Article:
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3 Painless Ways to Eat Less Meat

red lentils
Aarti’s Easy and Delicious Red Lentils
Besides the health benefits of eating less meat – according to Johns Hopkins Bloomberg School of Public Health, eating less red meat reduces your risk of cancer, cardiovascular disease, diabetes and obesity – and the financial ones – meat is pretty pricey! – you also help reduce your carbon footprint: According to Oxfam America, meat production uses 8% of the world’s water supply!

What other reason do you need to go meatless, even just once a week?

I love the whole Meatless Monday trend, not just because I’m one of those freaks who loves her a big plate of vegetables, but also because I love the challenge of finding ways to satisfy my meat-loving husband. And I have! So here are some of my tricks to making a meatless meal a delicious one.

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How to Cheat on Your Diet and Not Feel Guilty

How to Cheat on Your DietAarti Sequeira and Samantha Cassetty after indulging in some pizza on Drop 5 Lbs with Good Housekeeping.

As the resident nutritionist on Drop 5 Lbs, people tend to think that I eat healthfully 100 percent of the time, or that I don’t have a sweet tooth, let alone ever give in to one. But my friends and family can vouch for me: I give into my sweet tooth regularly — every day, in fact. But I keep my weight in check with a few simple strategies. Here’s how:

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Aarti Sequeira’s Healthy New Year’s Resolutions

Aarti Sequeira's Healthy New Year's Resolutions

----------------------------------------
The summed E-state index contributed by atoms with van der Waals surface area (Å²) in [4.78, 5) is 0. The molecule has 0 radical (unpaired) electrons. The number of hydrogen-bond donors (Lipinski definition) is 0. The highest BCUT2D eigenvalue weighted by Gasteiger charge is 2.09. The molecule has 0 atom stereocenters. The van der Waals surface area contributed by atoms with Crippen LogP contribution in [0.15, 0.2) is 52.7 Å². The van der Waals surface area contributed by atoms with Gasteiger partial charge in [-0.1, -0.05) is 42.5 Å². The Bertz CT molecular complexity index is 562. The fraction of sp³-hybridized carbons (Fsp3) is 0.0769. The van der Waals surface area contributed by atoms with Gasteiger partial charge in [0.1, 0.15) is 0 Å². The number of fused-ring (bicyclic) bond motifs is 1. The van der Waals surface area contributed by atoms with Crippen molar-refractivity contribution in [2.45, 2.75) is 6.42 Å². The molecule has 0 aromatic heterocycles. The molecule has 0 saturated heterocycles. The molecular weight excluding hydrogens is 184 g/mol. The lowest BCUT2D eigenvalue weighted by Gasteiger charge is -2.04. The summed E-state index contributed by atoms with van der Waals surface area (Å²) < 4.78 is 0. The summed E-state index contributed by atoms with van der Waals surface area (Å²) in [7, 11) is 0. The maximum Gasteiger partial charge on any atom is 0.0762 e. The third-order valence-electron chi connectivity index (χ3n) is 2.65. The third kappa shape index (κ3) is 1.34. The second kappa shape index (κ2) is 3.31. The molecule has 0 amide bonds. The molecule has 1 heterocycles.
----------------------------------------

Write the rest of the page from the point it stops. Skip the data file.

“Good” vs. “Bad”
This is possibly the biggest lesson I learned this season on Drop 5 Lbs with Good Housekeeping, and one that might be the toughest one to break because I, like so many people, do this without thinking. When recounting what you may have eaten the previous day, how many of you say, “well, then I was bad and had a cookie,” or, “I’ve been really good the past couple days!” Good and bad are weighty words, and in some cases can be insidious. For example, I definitely have some food addiction issues and when I label myself as bad for having eaten or not eaten something, a tape starts playing in my head that goes something like this: “You stupid fat kid.  Couldn’t control yourself for even a second, huh?”  That leads to a rapid shame spiral, which makes me feel helpless and worthless, which leads to multiple trips to the freezer where the ice cream lays. I eat my feelings, then feel bad about myself for doing so, inevitably leading to yet another slump over to the freezer. It’s a viscous cycle. Our morality is not determined by what we eat; that is a lie and a distraction!  Don’t waste your energy on that. Go do something “good” for someone else when you feel guilt over something you ate coming on, and stop using those words. I’m going to start saying things like, “I indulged” or “I have been very disciplined this week.” I’ve already started actually, and I’ve found that it’s caused me to a bit more mindful about the times I’ve jumped off course in the direction of the pastry shelf at the local coffee shop! 

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